In an attempt to navigate through the relatively unchartered waters of knowledge management for healthcare organizations and more especially the role of knowledge management in redesigning innovative healthcare operations, this book presents essential theories, concepts, methodologies and evidence-based applications. In particular, the reader will find the key tools and techniques necessary for the designing of innovative healthcare operations presented in the following chapters. Knowledge management provides two thinking modes, normal scientific and post normal scientific modes. In normal science, the problems are solved by nomothetic approaches to causality, while in the post normal scientific thinking mode, the problems are appreciated by hermeneutic approaches to an acausal phase of social event service. Knowledge management plays an essential role in continuously transforming the organization into a dynamic and resilient organization by facilitating the interpretation of current issues in the field. Hence, knowledge management provides efficient and effective methodologies for creating a reliable organizational climate/culture which will emerge synergetic power of amplifying together (Haken, 1978, Shimuzu,1992), not simply fusing and living together, and for creating an innovative work atmosphere where collaboration and alignment among different disciplines can ensue. Given the universal need to embrace the key tools and techniques of knowledge management and yet the challenge to apply these tools and techniques appropriately in the manufacturing and service sectors as well as the community at large, this book focuses on underscoring both the universal need for knowledge management and the importance of contextual applicability and understanding the different nuances on the events, as in management by the participants’ value which leads to innovative operations.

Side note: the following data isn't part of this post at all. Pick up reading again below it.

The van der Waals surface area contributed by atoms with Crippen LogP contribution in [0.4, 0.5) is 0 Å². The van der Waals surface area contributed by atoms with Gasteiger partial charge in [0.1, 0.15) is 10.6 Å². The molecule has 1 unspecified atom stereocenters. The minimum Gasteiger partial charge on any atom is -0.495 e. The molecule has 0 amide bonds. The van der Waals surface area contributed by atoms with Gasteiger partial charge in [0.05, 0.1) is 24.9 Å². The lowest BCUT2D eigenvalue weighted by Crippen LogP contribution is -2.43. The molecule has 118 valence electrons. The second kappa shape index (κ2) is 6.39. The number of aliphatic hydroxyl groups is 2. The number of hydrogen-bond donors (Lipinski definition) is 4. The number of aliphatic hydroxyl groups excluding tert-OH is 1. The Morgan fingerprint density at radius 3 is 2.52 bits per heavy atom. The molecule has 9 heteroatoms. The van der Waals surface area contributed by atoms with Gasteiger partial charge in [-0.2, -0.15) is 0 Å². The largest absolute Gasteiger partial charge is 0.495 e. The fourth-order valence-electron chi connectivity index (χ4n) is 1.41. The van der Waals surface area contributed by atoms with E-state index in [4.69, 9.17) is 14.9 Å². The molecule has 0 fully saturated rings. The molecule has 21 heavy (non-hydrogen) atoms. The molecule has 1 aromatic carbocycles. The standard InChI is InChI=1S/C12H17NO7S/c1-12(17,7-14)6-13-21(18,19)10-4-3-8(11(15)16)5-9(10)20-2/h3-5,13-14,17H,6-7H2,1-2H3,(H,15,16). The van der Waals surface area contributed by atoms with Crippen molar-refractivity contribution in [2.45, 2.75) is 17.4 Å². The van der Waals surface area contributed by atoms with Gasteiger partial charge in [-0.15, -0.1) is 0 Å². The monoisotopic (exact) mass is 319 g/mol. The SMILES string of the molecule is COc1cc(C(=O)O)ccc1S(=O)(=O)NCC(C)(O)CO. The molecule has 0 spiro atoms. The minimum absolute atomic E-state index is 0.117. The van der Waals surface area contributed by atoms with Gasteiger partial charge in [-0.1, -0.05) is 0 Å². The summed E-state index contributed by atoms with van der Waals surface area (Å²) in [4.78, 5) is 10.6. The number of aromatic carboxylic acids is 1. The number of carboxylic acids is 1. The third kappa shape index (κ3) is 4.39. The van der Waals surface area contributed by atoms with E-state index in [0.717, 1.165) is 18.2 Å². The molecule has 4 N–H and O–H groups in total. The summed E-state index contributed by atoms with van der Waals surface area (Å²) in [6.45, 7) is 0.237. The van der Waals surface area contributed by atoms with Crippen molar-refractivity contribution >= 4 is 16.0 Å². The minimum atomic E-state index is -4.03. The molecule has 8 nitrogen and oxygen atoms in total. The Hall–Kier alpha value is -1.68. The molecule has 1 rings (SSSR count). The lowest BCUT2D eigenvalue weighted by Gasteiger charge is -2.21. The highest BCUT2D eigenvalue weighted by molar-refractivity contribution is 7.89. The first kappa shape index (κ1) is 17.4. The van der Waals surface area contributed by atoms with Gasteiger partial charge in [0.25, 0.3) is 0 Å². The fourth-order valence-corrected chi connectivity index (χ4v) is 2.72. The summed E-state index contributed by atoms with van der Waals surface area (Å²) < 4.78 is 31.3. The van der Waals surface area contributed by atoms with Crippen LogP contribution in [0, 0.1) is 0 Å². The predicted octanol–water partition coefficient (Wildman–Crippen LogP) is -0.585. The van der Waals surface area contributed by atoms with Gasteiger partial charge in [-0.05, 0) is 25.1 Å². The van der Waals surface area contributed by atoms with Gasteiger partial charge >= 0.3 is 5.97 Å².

This book is recommended for university students, researchers, practitioners or service- providers primarily in the healthcare field as well as to those who are interested in knowledge management and eager to develop their current understanding of organizational environments in order to transform them into innovative ones, such as managers and leaders in team work/project, management staff in industry, professional healthcare workers, nurses, physicians, hospital administration managers.

The book is written with four explicit sections and has two implicit parts. Sections I and II combined make up the first implicit part of the book which focuses on the essential concepts and critical aspects of KM. Specifically Section I provides an introduction to the fundamental aspects of knowledge and knowledge management, while Section II provides exposure to important methodologies and emphasizes the importance of the socio-technical perspective for effective KM. Thus, Section I and II provide the reader with the essential tools and techniques for harnessing good KM practices. Section III and Section IV make up the second half of the book. In these two sections the attention turns to evidence of examples in various areas of the healthcare sector (Section III) and then to evidence in local communities and family lives in Section IV. Given that healthcare operations have significant impact not only to healthcare providers and patients but also the community, it is important to illustrate the impact of redesigned healthcare operations and /or the importance of redesigning existing healthcare operations to/for these various stakeholders.

Section I: Fundamental Aspect of Knowledge and Knowledge Management

Introduction for Section I

Chapter 1(Wickramasinghe) describes the knowledge economy for innovating organization by providing definitions of basic concepts, knowledge, knowledge economy, knowledge management, and explains the knowledge spiral in information processing in society as well as knowledge creation from two major perspectives, people-oriented perspective and technology-oriented perspective.

Chapter 2 (Saito) explains that managing knowledge facilitates the process of organizational learning and enhances organizational climate/culture in which the participants feel confident and are inspired in contributing to organization in order to harness competitive advantages. Organizational learning capabilities and organizational learning process models are described in relevance of knowledge management to organizational learning and technology

Chapter 3 (Wickramasinghe) discusses the importance of establishing and sustaining an appropriate KMI (knowledge management infrastructure) in order to provide the organization with the best possible foundation from which to leverage its intellectual assets.